July 20th, 2022
Yesterday was a day filled with anxiety and doubt for me. A new chemo regime is always stressful. Will it work? Will I experience nasty side effects? Is this my last kick at the can? So many questions.
Thankfully, the crew of nurses and support staff at the Cancer Care Centre are amazingly calm and systematic. They patiently answer all of my questions, and this time around I had lots of them.
My infusions of carfilzomib are just a half hour long compared to one and a half hours for Daratumumab in my last protocol. However, for the first three weeks this time around they have me stay for an hour after my infusion for observation. That’s a good move because anything new like this is cause for caution. We were out of there by three thirty. Still, It’s an afternoon a week, and I need to be close to the hospital. No travel abroad, that’s for sure. I’m fine with that. Not much interested in travel right now in any case.
One thing I’ve noticed since I’ve been off of Dara and lenalidomide is that some of the symptoms I’ve been experiencing around my face seem to be attenuating. I can now feel my lips coming back online and my eyes don’t feel as puffy and buggy-outy as they have been for some time now. Maybe, just maybe, I’ll feel a little more ‘normal’ now. I hope this trend continues. The sensation around my eyes is particularly disconcerting. Anything to relieve that is good news. I’m feeling optimistic about carfilzomib but there’s a ways to go yet before we have any sense of whether or not it’s working to keep me alive.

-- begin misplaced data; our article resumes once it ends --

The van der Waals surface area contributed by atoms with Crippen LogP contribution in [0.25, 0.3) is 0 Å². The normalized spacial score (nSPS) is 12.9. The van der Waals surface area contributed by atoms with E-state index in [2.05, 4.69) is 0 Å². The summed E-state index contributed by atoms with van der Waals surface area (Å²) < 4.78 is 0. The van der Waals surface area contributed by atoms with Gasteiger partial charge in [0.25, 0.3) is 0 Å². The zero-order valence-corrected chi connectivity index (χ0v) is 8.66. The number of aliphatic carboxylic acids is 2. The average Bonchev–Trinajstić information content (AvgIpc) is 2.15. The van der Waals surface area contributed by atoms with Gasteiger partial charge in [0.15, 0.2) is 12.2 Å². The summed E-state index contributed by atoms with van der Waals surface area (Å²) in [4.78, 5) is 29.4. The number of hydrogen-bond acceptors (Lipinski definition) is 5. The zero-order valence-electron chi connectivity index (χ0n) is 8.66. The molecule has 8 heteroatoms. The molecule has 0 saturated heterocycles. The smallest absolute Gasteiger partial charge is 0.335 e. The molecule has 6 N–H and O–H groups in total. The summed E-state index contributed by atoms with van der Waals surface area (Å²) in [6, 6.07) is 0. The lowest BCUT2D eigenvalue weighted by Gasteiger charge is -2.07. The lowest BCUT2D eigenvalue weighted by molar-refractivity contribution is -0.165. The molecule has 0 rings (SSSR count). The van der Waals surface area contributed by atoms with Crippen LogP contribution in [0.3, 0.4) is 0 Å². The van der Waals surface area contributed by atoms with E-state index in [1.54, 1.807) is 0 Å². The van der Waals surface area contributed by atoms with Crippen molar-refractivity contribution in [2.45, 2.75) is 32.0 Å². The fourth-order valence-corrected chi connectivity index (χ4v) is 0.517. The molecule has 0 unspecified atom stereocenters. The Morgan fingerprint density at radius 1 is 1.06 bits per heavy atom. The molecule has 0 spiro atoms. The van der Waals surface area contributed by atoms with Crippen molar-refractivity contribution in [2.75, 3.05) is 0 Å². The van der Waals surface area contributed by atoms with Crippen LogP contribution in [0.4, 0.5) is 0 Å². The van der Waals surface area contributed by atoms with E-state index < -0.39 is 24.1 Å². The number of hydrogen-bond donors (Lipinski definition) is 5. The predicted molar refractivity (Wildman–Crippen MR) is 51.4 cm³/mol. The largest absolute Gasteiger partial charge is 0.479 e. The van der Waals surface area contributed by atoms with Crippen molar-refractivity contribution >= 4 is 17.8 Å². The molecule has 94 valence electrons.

I sleep well these days. That’s great. Of course, dexamethasone will mess with my sleep. I expect that and adjust as needed. It means that I may just read a little longer after I go to bed or wake up later and need to read a bit again before I can get back to sleep. I’m reading Agatha Christie at the moment. She’s such a good writer. There’s lots of murder and mayhem in her books, but some great problem solving too. Poirot and Hastings are principle characters in many of her books. Their interactions create a wonderful backdrop for their crime solving endeavours. Hastings is a great foil for Poirot. He’s not too bright but he is willing, and enthusiastic. The books do a much better job that the television adaptations of Christie’s work in terms of the dynamics of the Poirot/Hastings relationship. Read on. I paid one dollar on Amazon for all of Christie’s work on Kindle. What a deal.
Just a note to end this post thing: